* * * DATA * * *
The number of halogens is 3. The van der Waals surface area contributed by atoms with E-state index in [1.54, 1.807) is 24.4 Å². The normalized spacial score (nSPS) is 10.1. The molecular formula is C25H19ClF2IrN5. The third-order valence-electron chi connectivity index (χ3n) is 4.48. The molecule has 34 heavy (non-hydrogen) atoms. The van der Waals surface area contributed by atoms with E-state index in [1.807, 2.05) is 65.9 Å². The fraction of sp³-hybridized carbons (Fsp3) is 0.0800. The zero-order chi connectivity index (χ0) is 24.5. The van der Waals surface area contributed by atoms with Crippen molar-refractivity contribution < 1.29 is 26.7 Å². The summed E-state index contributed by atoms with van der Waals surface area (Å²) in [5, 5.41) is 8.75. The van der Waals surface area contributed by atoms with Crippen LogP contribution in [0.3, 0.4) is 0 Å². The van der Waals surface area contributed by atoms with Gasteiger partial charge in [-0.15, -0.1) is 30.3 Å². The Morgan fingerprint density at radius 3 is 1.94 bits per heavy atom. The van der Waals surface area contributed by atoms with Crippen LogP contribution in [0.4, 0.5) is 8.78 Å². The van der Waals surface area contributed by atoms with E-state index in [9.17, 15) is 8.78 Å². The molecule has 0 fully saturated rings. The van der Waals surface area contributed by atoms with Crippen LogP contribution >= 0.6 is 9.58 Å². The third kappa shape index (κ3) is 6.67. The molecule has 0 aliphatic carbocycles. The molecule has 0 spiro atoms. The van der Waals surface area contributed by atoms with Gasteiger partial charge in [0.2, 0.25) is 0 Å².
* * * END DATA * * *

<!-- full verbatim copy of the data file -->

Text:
The number of halogens is 3. The van der Waals surface area contributed by atoms with E-state index in [1.54, 1.807) is 24.4 Å². The normalized spacial score (nSPS) is 10.1. The molecular formula is C25H19ClF2IrN5. The third-order valence-electron chi connectivity index (χ3n) is 4.48. The molecule has 34 heavy (non-hydrogen) atoms. The van der Waals surface area contributed by atoms with E-state index in [1.807, 2.05) is 65.9 Å². The fraction of sp³-hybridized carbons (Fsp3) is 0.0800. The zero-order chi connectivity index (χ0) is 24.5. The van der Waals surface area contributed by atoms with Crippen molar-refractivity contribution < 1.29 is 26.7 Å². The summed E-state index contributed by atoms with van der Waals surface area (Å²) in [5, 5.41) is 8.75. The van der Waals surface area contributed by atoms with Crippen LogP contribution in [0.3, 0.4) is 0 Å². The van der Waals surface area contributed by atoms with Gasteiger partial charge in [-0.15, -0.1) is 30.3 Å². The Morgan fingerprint density at radius 3 is 1.94 bits per heavy atom. The van der Waals surface area contributed by atoms with Crippen LogP contribution in [0.4, 0.5) is 8.78 Å². The van der Waals surface area contributed by atoms with E-state index in [9.17, 15) is 8.78 Å². The molecule has 0 fully saturated rings. The van der Waals surface area contributed by atoms with Crippen LogP contribution >= 0.6 is 9.58 Å². The third kappa shape index (κ3) is 6.67. The molecule has 0 aliphatic carbocycles. The molecule has 0 spiro atoms. The van der Waals surface area contributed by atoms with Gasteiger partial charge in [0.2, 0.25) is 0 Å².